Phishing attacks are one of the biggest and most common cybersecurity challenges companies and people face. It is an unfortunate online con game spearheaded by tech-savvy identity thieves and con artists. Phishers use email messages, malicious websites, spam and instant messages to trick people into sharing valuable data. Credit card accounts, banking information, passwords and usernames are just some information phishers seek to exploit.
Businesses are often the primary targets of email phishing scams. Whether you run a small bakery in Wisconsin or you’re an SEO Hong Kong specialist, phishing poses a significant threat to your organization’s security. It is important to familiarize yourself with the common types of phishing techniques to protect yourself from these scams.
What are the Types of Phishing?
Phishing goes beyond scamming you to buy the most expensive Starbucks drink or investing in a fraudulent company. It uses several techniques to get valuable information from you.
This is the most common type of phishing scam. In this fraudulent activity, phishers impersonate legitimate businesses in an attempt to steal an individual or business’s login credentials or personal data. These emails often use threats dashed with a sense of immediacy to coerce users into giving out valuable information.
Some techniques used in deceptive phishing include:
- Shortened links and redirects. To avoid raising red flags with potential victims, phishers use shorted URLs to redirect users to a fraudulent landing after the delivery of the email. Victims are then redirected to legitimate web pages once they’ve forfeited their credentials.
- Legitimate links. Many attackers dodge email filter detection by adding legitimate links into their emails.
- Blend benign and malicious code. This is a technique often used to fool the Exchange Online Protection (EOP).
- Minimal email content. Digital attackers escape detection by including minimal content in their emails.
Deceptive Phishing Defense 101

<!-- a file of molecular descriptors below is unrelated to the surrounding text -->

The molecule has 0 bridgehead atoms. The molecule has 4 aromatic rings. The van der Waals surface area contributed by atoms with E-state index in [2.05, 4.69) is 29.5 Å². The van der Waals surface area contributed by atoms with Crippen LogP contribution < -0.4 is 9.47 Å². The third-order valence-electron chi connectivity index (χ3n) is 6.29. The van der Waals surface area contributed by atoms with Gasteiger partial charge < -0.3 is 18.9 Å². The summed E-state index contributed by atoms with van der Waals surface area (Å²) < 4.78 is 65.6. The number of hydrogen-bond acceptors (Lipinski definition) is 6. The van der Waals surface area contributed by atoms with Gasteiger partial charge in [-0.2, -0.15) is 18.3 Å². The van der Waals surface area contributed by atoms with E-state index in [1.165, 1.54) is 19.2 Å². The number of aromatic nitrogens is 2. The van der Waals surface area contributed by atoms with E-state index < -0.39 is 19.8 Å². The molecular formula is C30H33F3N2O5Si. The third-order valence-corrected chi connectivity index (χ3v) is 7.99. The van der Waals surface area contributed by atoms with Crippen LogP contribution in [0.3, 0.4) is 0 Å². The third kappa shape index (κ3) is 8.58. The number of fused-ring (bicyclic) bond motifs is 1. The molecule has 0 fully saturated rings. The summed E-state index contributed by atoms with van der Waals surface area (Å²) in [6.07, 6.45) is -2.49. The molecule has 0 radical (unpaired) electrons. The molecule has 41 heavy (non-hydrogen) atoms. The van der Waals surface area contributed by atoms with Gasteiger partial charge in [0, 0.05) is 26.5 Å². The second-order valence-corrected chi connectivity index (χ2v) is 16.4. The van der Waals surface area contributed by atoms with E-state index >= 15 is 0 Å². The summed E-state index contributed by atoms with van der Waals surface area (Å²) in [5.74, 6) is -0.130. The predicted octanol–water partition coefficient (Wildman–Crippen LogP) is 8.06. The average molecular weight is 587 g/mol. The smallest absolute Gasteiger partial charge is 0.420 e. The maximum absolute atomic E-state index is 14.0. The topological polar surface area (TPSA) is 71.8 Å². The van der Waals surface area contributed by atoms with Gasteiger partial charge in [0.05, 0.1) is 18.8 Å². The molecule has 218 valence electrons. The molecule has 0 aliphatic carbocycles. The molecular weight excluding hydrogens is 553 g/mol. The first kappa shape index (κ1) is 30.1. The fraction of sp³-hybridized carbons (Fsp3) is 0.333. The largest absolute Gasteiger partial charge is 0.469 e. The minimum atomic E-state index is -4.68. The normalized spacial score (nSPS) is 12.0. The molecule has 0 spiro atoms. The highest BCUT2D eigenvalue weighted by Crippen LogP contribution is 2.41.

The success of a deceptive phishing attack depends on how closely the email resembles an official correspondence from the victim business. So, users should always inspect the URLs carefully to see if they will be redirected to a suspicious/unknown website. Also, look out for grammar mistakes, spelling errors and generic salutations throughout the email.
Spear phishing is a ruse that relies on a personal touch. In this type of phishing, attackers customize their emails with the victim’s name, company, position, phone number and other personal information in order to make the recipient believe that the sender is trustworthy. But its goal is similar to deceptive phishing: have the victim click on a malicious email attachment so they’ll hand over their information.
Some common techniques involved in spear phishing are:
- Compromise tokens. Many digital criminals are attempting to compromise session tokens or API tokens. Should they be successful, they can steal access to an email account.
- Malicious documents on cloud services. A report from CSO Online revealed that more phishers are housing their malicious files on Google Drive, Box, Dropbox and other cloud services. IT personnel are unlikely to block these services, which means the business’s email filters won’t flag these documents as malicious.
- Explore social media. Malicious phishers target companies by using social media to investigate the business’s structure.
Spear Phishing Defense 101
Protect yourself against this type of scam by conducting regular employee security awareness training. Also, continuously discourage users from publishing sensitive corporate or personal information on their social media platforms. Businesses should also invest in solutions that scan emails for malicious email attachments or links.
Also known as “CEO Fraud,” “whaling” is another form of phishing that targets executives in an organization. In this scam, fraudsters harpoon CEOs and steal their login credentials.
Most phishers gain confidence in committing CEO fraud when their initial spear phishing attempts are successful. The second phase of their attack is a business email compromise (BEC) scam where the attackers use a CEO’s compromised email account to authorize wire transfers to their bank accounts.
Some common techniques used in whaling include:
- Network infiltration. A CEO’s compromised account is more effective than a spoofed email account. Phishers use this account to infiltrate an organization’s network via rootkits and malware.
- Supply chain attack. Malicious attackers also use the information to target the business’s vendors and suppliers.
Whaling Phishing Defense 101
Whaling attacks work when higher executives don’t take cybersecurity seriously. To counter all CEO fraud threats, require security awareness training for all of your employees. Businesses should also consider using multi-factor authentication channels in their financial authorization processes so no one can validate payments via email only.
Information is power. It can also protect you from common phishing attacks. Always stay in the know of common phishing attacks, so you can protect your business from these attackers.